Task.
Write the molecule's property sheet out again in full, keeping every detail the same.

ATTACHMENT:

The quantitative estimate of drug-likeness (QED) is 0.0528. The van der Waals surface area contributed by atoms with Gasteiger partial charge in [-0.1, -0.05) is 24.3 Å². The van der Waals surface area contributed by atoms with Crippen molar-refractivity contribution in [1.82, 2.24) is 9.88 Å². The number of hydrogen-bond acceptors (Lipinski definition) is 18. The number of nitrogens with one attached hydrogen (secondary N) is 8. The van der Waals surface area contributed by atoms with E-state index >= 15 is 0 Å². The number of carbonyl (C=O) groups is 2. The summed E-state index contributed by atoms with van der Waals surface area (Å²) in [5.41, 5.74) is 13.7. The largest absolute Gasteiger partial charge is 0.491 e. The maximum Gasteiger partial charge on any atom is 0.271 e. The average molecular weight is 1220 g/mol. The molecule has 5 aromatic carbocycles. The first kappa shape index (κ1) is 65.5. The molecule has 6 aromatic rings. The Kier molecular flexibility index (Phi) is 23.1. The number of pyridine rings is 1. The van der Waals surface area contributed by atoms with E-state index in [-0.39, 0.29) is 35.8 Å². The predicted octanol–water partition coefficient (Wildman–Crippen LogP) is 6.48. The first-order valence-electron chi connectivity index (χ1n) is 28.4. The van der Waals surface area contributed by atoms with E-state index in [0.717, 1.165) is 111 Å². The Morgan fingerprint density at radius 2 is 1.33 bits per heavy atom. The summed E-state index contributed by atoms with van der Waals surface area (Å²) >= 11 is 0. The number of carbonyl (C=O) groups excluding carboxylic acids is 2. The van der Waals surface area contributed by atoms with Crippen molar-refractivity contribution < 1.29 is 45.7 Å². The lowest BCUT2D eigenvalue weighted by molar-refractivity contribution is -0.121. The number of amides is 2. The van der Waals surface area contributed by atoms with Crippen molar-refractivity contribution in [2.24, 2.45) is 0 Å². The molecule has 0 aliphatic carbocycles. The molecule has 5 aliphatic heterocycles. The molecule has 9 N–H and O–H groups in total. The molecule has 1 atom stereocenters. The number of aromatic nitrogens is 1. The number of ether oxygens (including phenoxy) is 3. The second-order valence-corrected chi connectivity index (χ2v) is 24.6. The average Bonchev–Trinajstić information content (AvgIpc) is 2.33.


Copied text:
The quantitative estimate of drug-likeness (QED) is 0.0528. The van der Waals surface area contributed by atoms with Gasteiger partial charge in [-0.1, -0.05) is 24.3 Å². The van der Waals surface area contributed by atoms with Crippen molar-refractivity contribution in [1.82, 2.24) is 9.88 Å². The number of hydrogen-bond acceptors (Lipinski definition) is 18. The number of nitrogens with one attached hydrogen (secondary N) is 8. The van der Waals surface area contributed by atoms with E-state index >= 15 is 0 Å². The number of carbonyl (C=O) groups is 2. The summed E-state index contributed by atoms with van der Waals surface area (Å²) in [5.41, 5.74) is 13.7. The largest absolute Gasteiger partial charge is 0.491 e. The maximum Gasteiger partial charge on any atom is 0.271 e. The average molecular weight is 1220 g/mol. The molecule has 5 aromatic carbocycles. The first kappa shape index (κ1) is 65.5. The molecule has 6 aromatic rings. The Kier molecular flexibility index (Phi) is 23.1. The number of pyridine rings is 1. The van der Waals surface area contributed by atoms with E-state index in [-0.39, 0.29) is 35.8 Å². The predicted octanol–water partition coefficient (Wildman–Crippen LogP) is 6.48. The first-order valence-electron chi connectivity index (χ1n) is 28.4. The van der Waals surface area contributed by atoms with E-state index in [0.717, 1.165) is 111 Å². The Morgan fingerprint density at radius 2 is 1.33 bits per heavy atom. The summed E-state index contributed by atoms with van der Waals surface area (Å²) >= 11 is 0. The number of carbonyl (C=O) groups excluding carboxylic acids is 2. The van der Waals surface area contributed by atoms with Crippen molar-refractivity contribution < 1.29 is 45.7 Å². The lowest BCUT2D eigenvalue weighted by molar-refractivity contribution is -0.121. The number of amides is 2. The van der Waals surface area contributed by atoms with Crippen molar-refractivity contribution in [2.24, 2.45) is 0 Å². The molecule has 0 aliphatic carbocycles. The molecule has 5 aliphatic heterocycles. The molecule has 9 N–H and O–H groups in total. The molecule has 1 atom stereocenters. The number of aromatic nitrogens is 1. The number of ether oxygens (including phenoxy) is 3. The second-order valence-corrected chi connectivity index (χ2v) is 24.6. The average Bonchev–Trinajstić information content (AvgIpc) is 2.33.